Would our country be better run if women were in charge? A sizable majority of Americans think so. Also, they overwhelmingly think that candidates with business and management experience are best at governing.

Gallup just released findings from its poll that asked Americans about the qualities for good political leadership. One of the main findings is that Americans –among all age groups – favorably view female leaders and think they are more than capable to govern. The belief that more women would lead better declines with age, with just barely a majority of 65+ Americans holding that view compared to almost three out of four 18 to 29 year olds.

Perhaps part of that difference in perspectives is that young Americans have never known a time when a woman didn’t hold political office from sitting on the Supreme Court to being Secretary of State.  

Additionally, just 55 percent of men think this country would be governed better if more women held offices compared to 69 percent of women.

Across all demographics the percent of Americans who think women will make a mess in leadership is in the low double digits -never even breaking 20 percent.

Gallup finds:

Overall, self-identified liberals (78%), unmarried women (78%), and women aged 18 to 49 (76%) express the most optimism in female leaders. A large majority of blacks (75%), Democrats (75%), and people aged 18 to 29 (73%) also believe having more women in office would improve the government.

Not all Americans share the same enthusiasm for female political leadership, however. While nearly half of Republicans (46%) feel that having more women in office would result in better government, almost one in five (19%) feel such governance would be worse — the highest percentage among any demographic.

The same is true of married men (45%) and conservatives (51%), who are more than twice as likely to view more female leadership as a positive, while about a fifth (18%) of each group say they feel governance would suffer if more women held political office.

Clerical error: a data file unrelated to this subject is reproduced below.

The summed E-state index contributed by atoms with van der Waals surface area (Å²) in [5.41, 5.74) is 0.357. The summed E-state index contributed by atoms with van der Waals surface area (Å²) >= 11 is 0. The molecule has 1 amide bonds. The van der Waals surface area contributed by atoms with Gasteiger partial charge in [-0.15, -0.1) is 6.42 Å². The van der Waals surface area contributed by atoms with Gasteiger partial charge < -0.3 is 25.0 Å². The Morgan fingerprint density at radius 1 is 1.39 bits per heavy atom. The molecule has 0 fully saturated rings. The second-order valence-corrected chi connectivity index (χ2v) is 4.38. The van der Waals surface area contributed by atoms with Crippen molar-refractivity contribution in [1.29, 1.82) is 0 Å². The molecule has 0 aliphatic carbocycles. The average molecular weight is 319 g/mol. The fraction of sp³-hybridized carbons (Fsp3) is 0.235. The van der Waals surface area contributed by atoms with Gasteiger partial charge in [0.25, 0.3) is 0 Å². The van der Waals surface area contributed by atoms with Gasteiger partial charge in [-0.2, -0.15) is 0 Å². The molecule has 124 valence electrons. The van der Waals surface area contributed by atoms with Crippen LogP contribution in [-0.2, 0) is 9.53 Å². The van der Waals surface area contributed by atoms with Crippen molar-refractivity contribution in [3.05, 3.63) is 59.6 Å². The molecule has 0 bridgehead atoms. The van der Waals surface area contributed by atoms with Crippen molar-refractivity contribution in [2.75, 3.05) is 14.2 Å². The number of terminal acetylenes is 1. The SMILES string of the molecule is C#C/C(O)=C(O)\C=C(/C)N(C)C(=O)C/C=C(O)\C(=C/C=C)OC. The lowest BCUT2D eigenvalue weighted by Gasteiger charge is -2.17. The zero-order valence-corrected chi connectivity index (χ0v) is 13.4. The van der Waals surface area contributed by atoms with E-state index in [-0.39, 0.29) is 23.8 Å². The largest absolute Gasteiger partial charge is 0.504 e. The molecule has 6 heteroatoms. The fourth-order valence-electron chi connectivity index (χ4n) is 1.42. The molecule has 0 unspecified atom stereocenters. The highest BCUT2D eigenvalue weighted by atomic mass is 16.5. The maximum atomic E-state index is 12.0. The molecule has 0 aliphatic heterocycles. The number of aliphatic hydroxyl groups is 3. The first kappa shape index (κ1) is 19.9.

Although Americans may view certain demographic characteristics or backgrounds as best for leadership in a general sense, that may not be the overriding decision in how they vote.

Gallup also found that overwhelmingly (81 percent) Americans think a business and management background is a desirable political leadership trait. But how seriously should we take this poll?

We might well wonder, if people answered truthfully, how an inexperienced one-term senator with almost no private sector experience (beyond life in the Ivory Towers at Harvard Law School) rose to become a two-term president. And especially how he defeated a noted businessmen and political leader who cofounded a $70 billion investment firm and headed the Olympic Organizing Committee.

And we might also wonder why gender should even be a consideration in selecting political leaders.  We’re glad younger Americans have no qualms about electing women—we’re women, after all—but we urge them to pay just as much attention to accomplishments and philosophy as to gender. That is true gender-blind voting.

There’s more to understand about the psyche of Americans' voting patterns beyond just their preferences for business backgrounds and gender. These are questions that will resurface as the sprint to the 2016 elections takes off in earnest.